Salt Gose Pop: Brewers Experiment with a Common Seasoning
Boarding a crowded train in Southern Germany, I was forced to take a seat in a compartment occupied by what looked like three German toughs with open beer bottles in their laps. Testing the theory that beer unites, I reached into my luggage for the stockpile I’d amassed. The first one I pulled out at random was a Gose from Bonn’s Ale-Mania. “Is that even beer?” one of the men asked. The answer, according to the 500-year-old Reinheitsgebot and therefore to many Germans, is, in short, no.
These days, Gose is rarer in its native Germany than it is in the US. Beyond its wheat-heavy grain bill, Gose is defined by salt, coriander and lactic acid, all of which are verboten in Bavaria’s beer purity law. Meaning that despite the tart, refreshing ale’s thousand-year history and Germanic origin, it isn’t considered “beer” under the historic brewing law. Incidentally, my newfound beer buddies were bound for Mexico. I wish I could’ve seen their faces when they received beers with lime wedges. Come to think of it, a lime Gose sounds pretty good.
Although bursting with a sour punch and finishing with a pinch of salinity, the once arcane Gose is not a margarita in beer form. Today, some iterations continue to hinge on the style’s tradition while others boldly bring it into the 21st century. As with many beer styles, brewers in the United States update them in distinctly American fashion. Ironically, for a nation of hop-loving beer drinkers salt is perceived as a flavor enhancer even though it suppresses bitterness. (Odds are, if your grandpa didn’t shake salt into his beer, some of his buddies did.) Which begs the question: will the building Gose wave—Nielsen reported that Gose revenue grew by 291 percent last year—win over palates with a tsunami of salt?
It’s an apt question for Southern California brewers Tyler Clark at Libertine Brewing and Jeremy Grinkey at Bruery Terreux. (In 2011, before The Bruery launched the Terreux brand, it released a truffle salt Gose called Salt of the Earth as part of its Provisions series.) Last year, the terroir-minded duo collaboratively brewed a Gose made with Pacific Ocean water collected off the coast of San Luis Obispo. As with most Libertine beers, it was brewed using the stein method: boiling the wort with super-heated rocks plucked from Morro Bay. Chenin Blanc grapes from Field Recordings winery added extra Central Coast flavor. Clark suggested using roughly four gallons of seawater, “to taste,” right before packaging, because salt is corrosive and might damage their tanks. “Seawater is super salty, and you don’t need much to get it across,” he says.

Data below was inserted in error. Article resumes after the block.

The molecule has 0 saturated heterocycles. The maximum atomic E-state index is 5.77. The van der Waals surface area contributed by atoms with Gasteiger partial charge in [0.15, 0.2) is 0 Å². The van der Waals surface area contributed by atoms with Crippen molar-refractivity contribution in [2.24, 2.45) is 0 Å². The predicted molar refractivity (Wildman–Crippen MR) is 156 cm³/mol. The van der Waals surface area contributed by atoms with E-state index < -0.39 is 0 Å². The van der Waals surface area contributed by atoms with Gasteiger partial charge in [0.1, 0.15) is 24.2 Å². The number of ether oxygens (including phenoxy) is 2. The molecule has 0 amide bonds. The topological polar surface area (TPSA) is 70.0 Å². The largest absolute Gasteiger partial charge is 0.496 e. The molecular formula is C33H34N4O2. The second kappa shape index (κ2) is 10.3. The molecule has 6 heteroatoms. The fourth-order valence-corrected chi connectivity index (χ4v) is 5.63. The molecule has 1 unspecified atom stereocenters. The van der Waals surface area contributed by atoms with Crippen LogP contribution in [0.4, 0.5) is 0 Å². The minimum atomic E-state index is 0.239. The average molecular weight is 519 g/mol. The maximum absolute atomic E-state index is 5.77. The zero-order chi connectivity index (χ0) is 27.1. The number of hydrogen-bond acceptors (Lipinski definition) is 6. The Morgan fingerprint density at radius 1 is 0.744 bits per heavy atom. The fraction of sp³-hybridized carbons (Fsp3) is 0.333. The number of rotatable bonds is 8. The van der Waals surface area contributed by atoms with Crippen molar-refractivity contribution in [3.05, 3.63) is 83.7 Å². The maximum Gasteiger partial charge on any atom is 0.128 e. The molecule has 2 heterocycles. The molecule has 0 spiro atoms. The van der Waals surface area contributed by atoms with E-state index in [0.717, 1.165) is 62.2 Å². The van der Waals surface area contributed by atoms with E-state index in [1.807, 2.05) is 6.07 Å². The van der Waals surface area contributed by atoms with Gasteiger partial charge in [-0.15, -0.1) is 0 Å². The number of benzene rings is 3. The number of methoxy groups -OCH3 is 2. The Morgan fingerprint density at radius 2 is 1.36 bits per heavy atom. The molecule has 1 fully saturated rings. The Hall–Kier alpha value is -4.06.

Determining salinity, not to mention which salt to brew with, is one of the decisions every Gose brewer has to make. Everybody’s Brewing in White Salmon, Wash., made a Gose with chocolate salt last summer. Deschutes tried hickory-smoked salt and Caldera, another Oregon brewery, collaborated with Hawaii’s Big Island Brewhaus in 2013 to create Red Sea of Cacao, featuring Himalayan pink salt. South Carolina’s Westbrook debuted its Gose in 2012, employing French grey sea salt. Quite a bit of it, in fact, to the tune of about 0.05 of an ounce per gallon according to founder Edward Westbrook, who chose it without experimenting first. “Yes,” he says, “the saltiness is intentional. I wanted a fancy type of salt.”
Less impulsive is the team at Sierra Nevada. Bill Manley, the Beer Ambassador on the company’s product development team, began pushing to create a Gose back in 2012. “At the time, I had never even had one. None of our brewers had any experience with making one.” Apparently the first stab, Anything Gose, wasn’t so good. “Way over salted,” explains Manley. Hundreds of test batches later, Sierra Nevada launched Otra Vez and not as a one-off or a seasonal, but as its latest year-round offering. Embellished with prickly pear cactus and grapefruit, the beer is lightly salted with straight sodium chloride. “We considered the tartness [and] citrus of drinks like mojitos, caipirinhas and margaritas,” he says, “and we found that salting it to a high level took off that tart character.”
Another adherent to that mentality of restraint is Two Roads’ brewmaster Phil Markowski. “Sometimes it’s very American to say if a little of something is good, then more is better,” he observes. “I appreciate the Old World sensibilities of balance and nuance. I’m tradition-bound in that sense.” So when the Connecticut brewer collaborated with Jeppe Jarnit-Bjergsø of Denmark’s Evil Twin, they decided to meet halfway: Iceland. Two Evil Geyser Gose is chock-full of Icelandic ingredients including skyr—thick Icelandic yogurt—used for kettle souring. The two breweries also added Icelandic moss and kelp, rye malt and sea salt smoked over birch (the only deciduous tree in Iceland). Surprisingly, the result smacks of pineapple, lemon and tangerine, something Markowski attributes to the moss and the Lacto cultures rather than the smoked sea salt.
Who knows? Maybe Icelandic moss will be the hot ingredient in 2017. ■